How to implement zettelkasten's sequence of notes?

I am new to Obsidian and new to zettelkasten. I noticed that zettelkasten notes are connected both by “free-style” connections and by sequences. It was said that a new related note can be created and added at the back of the original note… I am wondering how people simulate this in Obsidian.

I am thinking to create a linked list. In other words, each note will have a standard header, which contains a Prev field and a Next field, connecting to the previous and next note in the sequence respectively.

Is there any better idea?

I think this will be a lot of work to maintain.

Let’s say you have a sequence of 20 notes. Now you want to add a new note after #2. That also means you’d need to update notes 3 through 20.

I fear that that approach kind of defeats the one of the purposes of the Zettelkasten, which is to freely collect notes and combine them (later) in new ways.

If you’d know that making a single note means you’d also have to edit 20 or 40 other notes, there’s probably not much motivation to make a note in the first place.

I work with index files where I place the links to the notes in a logical order. If I want to add a new note in between existing lines, I’ll add it to a new line.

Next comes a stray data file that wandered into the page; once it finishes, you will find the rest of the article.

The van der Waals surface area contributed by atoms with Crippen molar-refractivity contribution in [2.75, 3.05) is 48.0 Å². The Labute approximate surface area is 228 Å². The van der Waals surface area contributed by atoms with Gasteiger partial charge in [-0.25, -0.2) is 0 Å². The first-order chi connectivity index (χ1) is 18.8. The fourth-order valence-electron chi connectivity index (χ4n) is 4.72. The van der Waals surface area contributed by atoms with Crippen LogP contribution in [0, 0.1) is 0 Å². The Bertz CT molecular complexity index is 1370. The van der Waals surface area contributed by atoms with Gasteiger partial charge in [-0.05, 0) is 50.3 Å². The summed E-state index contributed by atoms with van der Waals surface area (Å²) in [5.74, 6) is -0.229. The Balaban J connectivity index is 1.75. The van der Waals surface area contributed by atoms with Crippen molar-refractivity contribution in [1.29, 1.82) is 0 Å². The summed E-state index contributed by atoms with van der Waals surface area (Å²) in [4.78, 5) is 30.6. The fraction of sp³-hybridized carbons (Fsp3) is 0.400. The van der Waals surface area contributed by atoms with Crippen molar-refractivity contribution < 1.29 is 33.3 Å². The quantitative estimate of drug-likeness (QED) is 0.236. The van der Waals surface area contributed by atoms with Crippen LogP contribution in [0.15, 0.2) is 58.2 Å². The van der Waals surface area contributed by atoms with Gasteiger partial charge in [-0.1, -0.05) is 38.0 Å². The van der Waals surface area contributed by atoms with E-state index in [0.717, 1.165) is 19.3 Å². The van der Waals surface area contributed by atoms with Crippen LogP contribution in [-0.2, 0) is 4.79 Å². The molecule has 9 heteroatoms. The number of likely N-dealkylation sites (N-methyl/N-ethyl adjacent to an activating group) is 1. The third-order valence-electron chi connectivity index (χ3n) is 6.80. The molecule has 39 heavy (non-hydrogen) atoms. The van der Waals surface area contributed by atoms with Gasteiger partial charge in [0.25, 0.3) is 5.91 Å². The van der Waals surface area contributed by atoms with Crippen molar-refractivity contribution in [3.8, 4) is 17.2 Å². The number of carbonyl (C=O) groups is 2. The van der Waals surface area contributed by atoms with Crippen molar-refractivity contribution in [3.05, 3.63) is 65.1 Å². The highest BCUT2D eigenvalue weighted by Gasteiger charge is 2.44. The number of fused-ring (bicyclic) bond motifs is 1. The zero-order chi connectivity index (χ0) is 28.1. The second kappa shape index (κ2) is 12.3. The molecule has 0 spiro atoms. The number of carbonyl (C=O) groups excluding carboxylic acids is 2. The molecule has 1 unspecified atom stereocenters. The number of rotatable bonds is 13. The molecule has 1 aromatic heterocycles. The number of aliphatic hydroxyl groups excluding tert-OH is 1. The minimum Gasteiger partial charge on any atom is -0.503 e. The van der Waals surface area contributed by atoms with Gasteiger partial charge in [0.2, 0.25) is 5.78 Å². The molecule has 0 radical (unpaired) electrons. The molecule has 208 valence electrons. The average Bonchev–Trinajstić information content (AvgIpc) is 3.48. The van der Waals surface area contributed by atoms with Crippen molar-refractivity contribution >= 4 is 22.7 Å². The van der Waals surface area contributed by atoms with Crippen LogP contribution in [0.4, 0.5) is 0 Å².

For instance:

- [[A]]
- [[B]]
- [[C]]

After making a new note:

- [[A]]
- [[D]]
- [[B]]
- [[C]]

Each note that I include in such a list also links back to the index file, which makes it possible to freely navigate from the higher level picture (the index) to the details (the individual notes).

(This is not a special way of working I myself designed. :slight_smile: As far as I know it’s quite a common way to create a digital Zettelkasten.)

In Niklas Luhmann’s zettelkasten (the godfather of zettlekasten) sequenced notes were based on numbering. So if your note is numbered 1, and you create a new one on the basis of the 1st one, it could be numbered 1A. Another note created on the basis of 1 could be numbered 1B.

A note created on the basis of 1A could be numbered 1A1, and so on. Luhmann did not have a digital system, he had physical index card in a drawer set, i.e. zettels in a zettelkasten.

The jury is out on whether a sequenced note system is useful in a dogotal set-up: some people swear by it, others believe it’s a waste of time.

I believe Luhmann’s reason for his numbered sequence system was to be able to discover unexpected paths towards new ideas, but also to find his way around his zettelkasten, comparable to what we now call “search”. Our digital systems allow us quick, very specific, very detailed searches, more than he could only dream of.

Moreover, our linking system also allows us to wander from link to link and have our serendipity that way.

So, sequenced notes the Luhamann way? You’ll have to decide for yourself.

Bottom line: there is no generally right or wrong system. The only right system is the one that works for you, which depends on what your objectives are.

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Thanks, @JkNML. This is helpful. How do you make an index file efficiently? I can use search to find relevant articles and then it is painful to transfer the search results into an index file.

@Klaas, I completely agree.